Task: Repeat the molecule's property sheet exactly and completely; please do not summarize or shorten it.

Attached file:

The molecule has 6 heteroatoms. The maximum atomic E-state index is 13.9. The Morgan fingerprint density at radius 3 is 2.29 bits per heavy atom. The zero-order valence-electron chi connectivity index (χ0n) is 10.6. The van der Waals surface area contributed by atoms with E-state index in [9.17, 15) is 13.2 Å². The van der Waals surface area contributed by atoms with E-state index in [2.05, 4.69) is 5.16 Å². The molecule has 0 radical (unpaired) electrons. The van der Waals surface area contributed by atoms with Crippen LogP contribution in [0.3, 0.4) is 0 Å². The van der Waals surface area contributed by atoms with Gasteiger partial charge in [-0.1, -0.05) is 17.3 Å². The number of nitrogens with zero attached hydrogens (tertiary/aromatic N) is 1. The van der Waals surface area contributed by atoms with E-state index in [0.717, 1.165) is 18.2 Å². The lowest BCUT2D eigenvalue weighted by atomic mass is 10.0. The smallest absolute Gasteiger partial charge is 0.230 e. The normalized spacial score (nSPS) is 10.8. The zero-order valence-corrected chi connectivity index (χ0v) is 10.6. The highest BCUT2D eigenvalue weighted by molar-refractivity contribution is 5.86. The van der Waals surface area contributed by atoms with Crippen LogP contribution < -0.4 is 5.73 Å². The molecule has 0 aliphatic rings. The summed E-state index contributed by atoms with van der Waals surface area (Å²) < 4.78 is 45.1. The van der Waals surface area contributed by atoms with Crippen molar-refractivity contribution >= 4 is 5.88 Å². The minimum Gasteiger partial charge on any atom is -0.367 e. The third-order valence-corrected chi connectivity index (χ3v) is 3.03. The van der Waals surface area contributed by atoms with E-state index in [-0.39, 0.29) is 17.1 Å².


The molecule has 6 heteroatoms. The maximum atomic E-state index is 13.9. The Morgan fingerprint density at radius 3 is 2.29 bits per heavy atom. The zero-order valence-electron chi connectivity index (χ0n) is 10.6. The van der Waals surface area contributed by atoms with E-state index in [9.17, 15) is 13.2 Å². The van der Waals surface area contributed by atoms with E-state index in [2.05, 4.69) is 5.16 Å². The molecule has 0 radical (unpaired) electrons. The van der Waals surface area contributed by atoms with Crippen LogP contribution in [0.3, 0.4) is 0 Å². The van der Waals surface area contributed by atoms with Gasteiger partial charge in [-0.1, -0.05) is 17.3 Å². The number of nitrogens with zero attached hydrogens (tertiary/aromatic N) is 1. The van der Waals surface area contributed by atoms with E-state index in [0.717, 1.165) is 18.2 Å². The lowest BCUT2D eigenvalue weighted by atomic mass is 10.0. The smallest absolute Gasteiger partial charge is 0.230 e. The normalized spacial score (nSPS) is 10.8. The zero-order valence-corrected chi connectivity index (χ0v) is 10.6. The highest BCUT2D eigenvalue weighted by molar-refractivity contribution is 5.86. The van der Waals surface area contributed by atoms with Crippen LogP contribution < -0.4 is 5.73 Å². The molecule has 0 aliphatic rings. The summed E-state index contributed by atoms with van der Waals surface area (Å²) < 4.78 is 45.1. The van der Waals surface area contributed by atoms with Crippen molar-refractivity contribution >= 4 is 5.88 Å². The minimum Gasteiger partial charge on any atom is -0.367 e. The third-order valence-corrected chi connectivity index (χ3v) is 3.03. The van der Waals surface area contributed by atoms with E-state index in [-0.39, 0.29) is 17.1 Å².